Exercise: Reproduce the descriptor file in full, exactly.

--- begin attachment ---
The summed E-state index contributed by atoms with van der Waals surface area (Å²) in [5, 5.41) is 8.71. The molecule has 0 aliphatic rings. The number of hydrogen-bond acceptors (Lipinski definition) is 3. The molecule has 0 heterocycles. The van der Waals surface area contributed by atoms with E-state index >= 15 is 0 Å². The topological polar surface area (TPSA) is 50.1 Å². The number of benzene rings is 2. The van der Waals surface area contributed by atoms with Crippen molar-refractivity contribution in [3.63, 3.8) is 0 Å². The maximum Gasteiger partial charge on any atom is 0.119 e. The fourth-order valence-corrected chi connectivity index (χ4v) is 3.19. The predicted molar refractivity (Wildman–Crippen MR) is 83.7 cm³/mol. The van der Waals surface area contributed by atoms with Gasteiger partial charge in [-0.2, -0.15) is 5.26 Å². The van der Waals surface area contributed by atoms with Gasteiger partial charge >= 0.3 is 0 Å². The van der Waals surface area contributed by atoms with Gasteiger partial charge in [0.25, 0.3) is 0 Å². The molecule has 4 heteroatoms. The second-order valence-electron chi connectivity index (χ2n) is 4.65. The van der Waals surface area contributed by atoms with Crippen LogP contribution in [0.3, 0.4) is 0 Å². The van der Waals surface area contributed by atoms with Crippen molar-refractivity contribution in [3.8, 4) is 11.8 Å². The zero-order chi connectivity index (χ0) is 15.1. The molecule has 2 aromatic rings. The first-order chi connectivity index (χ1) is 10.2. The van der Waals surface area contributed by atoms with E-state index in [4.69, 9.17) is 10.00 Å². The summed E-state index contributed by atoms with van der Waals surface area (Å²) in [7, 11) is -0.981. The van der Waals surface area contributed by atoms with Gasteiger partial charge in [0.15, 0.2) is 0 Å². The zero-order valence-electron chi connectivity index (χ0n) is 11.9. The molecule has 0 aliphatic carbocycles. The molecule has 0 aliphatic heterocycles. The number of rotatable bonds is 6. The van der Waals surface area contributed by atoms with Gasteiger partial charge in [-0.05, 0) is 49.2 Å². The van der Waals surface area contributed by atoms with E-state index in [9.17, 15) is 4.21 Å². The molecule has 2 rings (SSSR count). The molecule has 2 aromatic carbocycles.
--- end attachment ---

The summed E-state index contributed by atoms with van der Waals surface area (Å²) in [5, 5.41) is 8.71. The molecule has 0 aliphatic rings. The number of hydrogen-bond acceptors (Lipinski definition) is 3. The molecule has 0 heterocycles. The van der Waals surface area contributed by atoms with E-state index >= 15 is 0 Å². The topological polar surface area (TPSA) is 50.1 Å². The number of benzene rings is 2. The van der Waals surface area contributed by atoms with Crippen molar-refractivity contribution in [3.63, 3.8) is 0 Å². The maximum Gasteiger partial charge on any atom is 0.119 e. The fourth-order valence-corrected chi connectivity index (χ4v) is 3.19. The predicted molar refractivity (Wildman–Crippen MR) is 83.7 cm³/mol. The van der Waals surface area contributed by atoms with Gasteiger partial charge in [-0.2, -0.15) is 5.26 Å². The van der Waals surface area contributed by atoms with Gasteiger partial charge >= 0.3 is 0 Å². The van der Waals surface area contributed by atoms with Gasteiger partial charge in [0.25, 0.3) is 0 Å². The molecule has 4 heteroatoms. The second-order valence-electron chi connectivity index (χ2n) is 4.65. The van der Waals surface area contributed by atoms with Crippen LogP contribution in [0.3, 0.4) is 0 Å². The van der Waals surface area contributed by atoms with Crippen molar-refractivity contribution in [3.8, 4) is 11.8 Å². The zero-order chi connectivity index (χ0) is 15.1. The molecule has 2 aromatic rings. The first-order chi connectivity index (χ1) is 10.2. The van der Waals surface area contributed by atoms with E-state index in [4.69, 9.17) is 10.00 Å². The summed E-state index contributed by atoms with van der Waals surface area (Å²) in [7, 11) is -0.981. The van der Waals surface area contributed by atoms with Gasteiger partial charge in [0.15, 0.2) is 0 Å². The zero-order valence-electron chi connectivity index (χ0n) is 11.9. The molecule has 0 aliphatic carbocycles. The molecule has 0 aliphatic heterocycles. The number of rotatable bonds is 6. The van der Waals surface area contributed by atoms with Gasteiger partial charge in [-0.05, 0) is 49.2 Å². The van der Waals surface area contributed by atoms with E-state index in [9.17, 15) is 4.21 Å². The molecule has 2 rings (SSSR count). The molecule has 2 aromatic carbocycles.